Murder in Peru: Indigenous Rights and Corporate Interests

Alan Garcia is no friend of the indigenous, thus his close relationship with the former Bush Administration should come as no surprise. Garcia’s sponsorship of regularizing the opening up of the Amazon to exploitation for oil exploration and logging was no accident, and the mess into which he has plunged his government could be viewed as predictive of things to come. This will not only be in Peru, but in Colombia as well, if the U.S. Congress proceeds to ratify a free trade agreement between Washington and Bogotá. Just as Peru has found itself in the predicament of being unable to fulfill obligations it has agreed to with both its indigenous population and foreign investors, the same fate could easily befall its neighbors.

Multinational corporations extracting resources from the Amazon are treading on the constitutionally protected rights of the indigenous, but for the Peruvian government to try to correct these wrongs would mean confrontation with the some of the most powerful economic sectors in the world. If Peru continues to try to protect its indigenous peoples, U.S., Canadian, British, Chinese, and other powerful investors will complain that free trade is being restrained, to which they may respond by seeking to impanel a dispute board. Thus, Alan Garcia has gotten Peru into an incredibly difficult situation where there seems to be no possible way to win. It is only too likely that governments of nearby countries, like Colombia, will soon find themselves in similarly frustrating situations, whereby foreign investors’ intrinsic power would be equal to, or even greater than, the host government’s ability to legislate on the behalf of the population.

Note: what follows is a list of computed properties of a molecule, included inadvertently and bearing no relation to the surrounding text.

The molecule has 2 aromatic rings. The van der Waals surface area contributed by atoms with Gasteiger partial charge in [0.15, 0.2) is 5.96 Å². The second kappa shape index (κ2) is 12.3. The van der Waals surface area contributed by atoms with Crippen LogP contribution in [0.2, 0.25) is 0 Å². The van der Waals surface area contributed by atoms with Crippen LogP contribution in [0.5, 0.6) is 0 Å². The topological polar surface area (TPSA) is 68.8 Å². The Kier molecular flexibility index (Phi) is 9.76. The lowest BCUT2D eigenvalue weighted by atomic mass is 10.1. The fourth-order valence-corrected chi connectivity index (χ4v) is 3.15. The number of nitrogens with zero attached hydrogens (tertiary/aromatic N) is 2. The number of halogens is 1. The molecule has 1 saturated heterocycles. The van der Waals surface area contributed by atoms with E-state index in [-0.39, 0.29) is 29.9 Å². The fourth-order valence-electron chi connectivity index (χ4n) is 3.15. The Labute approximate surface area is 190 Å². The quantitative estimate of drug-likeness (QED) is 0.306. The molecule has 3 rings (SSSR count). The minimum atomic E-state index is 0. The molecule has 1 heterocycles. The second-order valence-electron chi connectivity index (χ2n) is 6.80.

The generation of violence
Violence broke out between the police and indigenous people in northern Bagua, Peru last Friday, June 5, during a protest being led by indigenous Peruvians opposed to the government’s policy of unfettered receptivity towards foreign corporations. Details of the hostility and resulting violence, including death counts, are highly disputed and vary greatly from source to source. The Minister of Foreign Affairs, Jose Garcia Belaunde, claimed that 24 police officers and nine protestors had died, while Amnesty International reported that 22 policemen and 30 demonstrators had fallen. These tragic consequences were the result of a police offensive to disperse a demonstration and resulting road block that had been allowed to last nearly two months. Since 1990, mounting tensions could be seen between the indigenous and the authorities in Lima after multinational corporations were granted access to pursue oil drilling, gas exploration, hydroelectric damming and logging throughout the Amazon.